Global institutional pension fund assets in 11 major markets more than doubled in the past 10 years, according to Watson Wyatt Worldwide's Global Pension Assets Study, released today. Assets totaled $23 trillion at year-end 2006 and accounted for 81% of the combined gross domestic product of the 11 countries, the report said.
The U.S. led the pack with $13.9 trillion in assets, followed by Japan with $3.1 trillion and the U.K. at $2.34 trillion. The 7.5% compound annual rate of growth was partly due to strong performance of markets throughout the world. Pension funds in the largest markets — the U.S., Japan, U.K., Canada, Netherlands, Australia and Switzerland — have a global average allocation of 60% in equities, 26% in bonds and 14% in other assets including cash and alternative investments, according to the report.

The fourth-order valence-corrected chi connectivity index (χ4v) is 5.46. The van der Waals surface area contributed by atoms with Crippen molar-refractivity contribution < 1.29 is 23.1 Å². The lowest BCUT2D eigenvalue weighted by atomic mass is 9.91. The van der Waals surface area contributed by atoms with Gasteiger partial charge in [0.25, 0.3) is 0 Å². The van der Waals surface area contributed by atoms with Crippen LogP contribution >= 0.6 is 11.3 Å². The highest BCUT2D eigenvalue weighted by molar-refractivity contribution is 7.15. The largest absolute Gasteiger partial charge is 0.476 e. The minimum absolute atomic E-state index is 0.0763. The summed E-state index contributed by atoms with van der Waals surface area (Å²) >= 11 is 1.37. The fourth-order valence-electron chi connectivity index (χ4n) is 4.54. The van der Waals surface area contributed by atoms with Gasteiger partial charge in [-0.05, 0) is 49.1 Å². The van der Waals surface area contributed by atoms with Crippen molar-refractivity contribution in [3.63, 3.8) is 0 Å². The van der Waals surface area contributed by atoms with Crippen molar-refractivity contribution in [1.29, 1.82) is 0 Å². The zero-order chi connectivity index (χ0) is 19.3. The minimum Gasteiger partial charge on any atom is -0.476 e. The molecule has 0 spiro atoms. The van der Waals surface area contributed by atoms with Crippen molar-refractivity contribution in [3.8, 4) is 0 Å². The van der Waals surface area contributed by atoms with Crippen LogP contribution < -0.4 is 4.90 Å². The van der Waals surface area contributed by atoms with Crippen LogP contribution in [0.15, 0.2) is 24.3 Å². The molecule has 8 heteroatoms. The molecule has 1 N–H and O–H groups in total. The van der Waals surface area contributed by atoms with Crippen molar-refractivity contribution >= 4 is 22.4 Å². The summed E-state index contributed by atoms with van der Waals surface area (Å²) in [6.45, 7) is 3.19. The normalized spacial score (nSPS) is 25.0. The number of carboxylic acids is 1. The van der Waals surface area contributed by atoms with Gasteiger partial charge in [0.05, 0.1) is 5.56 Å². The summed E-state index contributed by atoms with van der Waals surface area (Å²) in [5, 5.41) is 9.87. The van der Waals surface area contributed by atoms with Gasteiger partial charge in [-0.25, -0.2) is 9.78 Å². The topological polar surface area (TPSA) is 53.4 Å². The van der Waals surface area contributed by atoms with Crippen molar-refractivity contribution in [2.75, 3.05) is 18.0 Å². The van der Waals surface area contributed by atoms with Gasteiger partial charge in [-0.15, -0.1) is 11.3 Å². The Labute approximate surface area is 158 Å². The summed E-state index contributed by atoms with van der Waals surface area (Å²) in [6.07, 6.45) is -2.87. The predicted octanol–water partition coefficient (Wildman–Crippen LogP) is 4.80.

The other countries in the study were Germany, France, Ireland and Hong Kong.
"We see in the recent trends, a leveling off in the growth of the equity content and a turning point in which both bond allocation and alternative assets are set to grow," Roger Urwin, Watson Wyatt's global head of investment consulting, said in a news release.
Factors driving this change include: improved funding positions allowing for more moderate and less risky investment goals; regulatory and accounting changes that encourage better matching of assets to liabilities; and a reduction in risk tolerance as funds mature. As a result, "pension fund investment is subject to change on an unprecedented level," according to the report.
The report notes that liability-driven investing approaches, absolute return and alternative investment strategies, and alpha-beta separation strategies all are being increasingly used.